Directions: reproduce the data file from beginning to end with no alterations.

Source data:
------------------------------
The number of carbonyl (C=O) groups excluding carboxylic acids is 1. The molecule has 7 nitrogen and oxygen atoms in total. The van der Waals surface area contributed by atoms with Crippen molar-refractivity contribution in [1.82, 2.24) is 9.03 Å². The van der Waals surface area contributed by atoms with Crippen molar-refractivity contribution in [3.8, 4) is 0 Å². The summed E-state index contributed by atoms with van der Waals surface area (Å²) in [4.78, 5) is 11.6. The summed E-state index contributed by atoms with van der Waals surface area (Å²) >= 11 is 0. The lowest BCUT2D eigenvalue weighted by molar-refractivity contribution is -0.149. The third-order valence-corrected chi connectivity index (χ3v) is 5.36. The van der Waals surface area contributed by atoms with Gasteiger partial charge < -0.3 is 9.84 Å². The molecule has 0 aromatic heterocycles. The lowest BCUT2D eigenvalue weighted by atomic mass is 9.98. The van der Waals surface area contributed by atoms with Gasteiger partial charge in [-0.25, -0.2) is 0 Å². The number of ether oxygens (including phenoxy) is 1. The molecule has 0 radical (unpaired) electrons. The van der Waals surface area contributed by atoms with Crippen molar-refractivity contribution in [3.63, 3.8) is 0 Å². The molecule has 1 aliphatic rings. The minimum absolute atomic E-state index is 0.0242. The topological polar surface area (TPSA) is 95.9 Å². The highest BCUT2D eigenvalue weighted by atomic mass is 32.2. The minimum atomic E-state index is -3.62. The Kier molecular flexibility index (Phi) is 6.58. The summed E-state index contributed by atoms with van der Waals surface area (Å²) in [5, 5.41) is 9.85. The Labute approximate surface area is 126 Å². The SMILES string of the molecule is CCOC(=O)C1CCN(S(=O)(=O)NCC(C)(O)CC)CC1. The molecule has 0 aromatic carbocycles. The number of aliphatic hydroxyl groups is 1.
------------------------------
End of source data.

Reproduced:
The number of carbonyl (C=O) groups excluding carboxylic acids is 1. The molecule has 7 nitrogen and oxygen atoms in total. The van der Waals surface area contributed by atoms with Crippen molar-refractivity contribution in [1.82, 2.24) is 9.03 Å². The van der Waals surface area contributed by atoms with Crippen molar-refractivity contribution in [3.8, 4) is 0 Å². The summed E-state index contributed by atoms with van der Waals surface area (Å²) in [4.78, 5) is 11.6. The summed E-state index contributed by atoms with van der Waals surface area (Å²) >= 11 is 0. The lowest BCUT2D eigenvalue weighted by molar-refractivity contribution is -0.149. The third-order valence-corrected chi connectivity index (χ3v) is 5.36. The van der Waals surface area contributed by atoms with Gasteiger partial charge < -0.3 is 9.84 Å². The molecule has 0 aromatic heterocycles. The lowest BCUT2D eigenvalue weighted by atomic mass is 9.98. The van der Waals surface area contributed by atoms with Gasteiger partial charge in [-0.25, -0.2) is 0 Å². The number of ether oxygens (including phenoxy) is 1. The molecule has 0 radical (unpaired) electrons. The van der Waals surface area contributed by atoms with Crippen molar-refractivity contribution in [3.63, 3.8) is 0 Å². The molecule has 1 aliphatic rings. The minimum absolute atomic E-state index is 0.0242. The topological polar surface area (TPSA) is 95.9 Å². The highest BCUT2D eigenvalue weighted by atomic mass is 32.2. The minimum atomic E-state index is -3.62. The Kier molecular flexibility index (Phi) is 6.58. The summed E-state index contributed by atoms with van der Waals surface area (Å²) in [5, 5.41) is 9.85. The Labute approximate surface area is 126 Å². The SMILES string of the molecule is CCOC(=O)C1CCN(S(=O)(=O)NCC(C)(O)CC)CC1. The molecule has 0 aromatic carbocycles. The number of aliphatic hydroxyl groups is 1.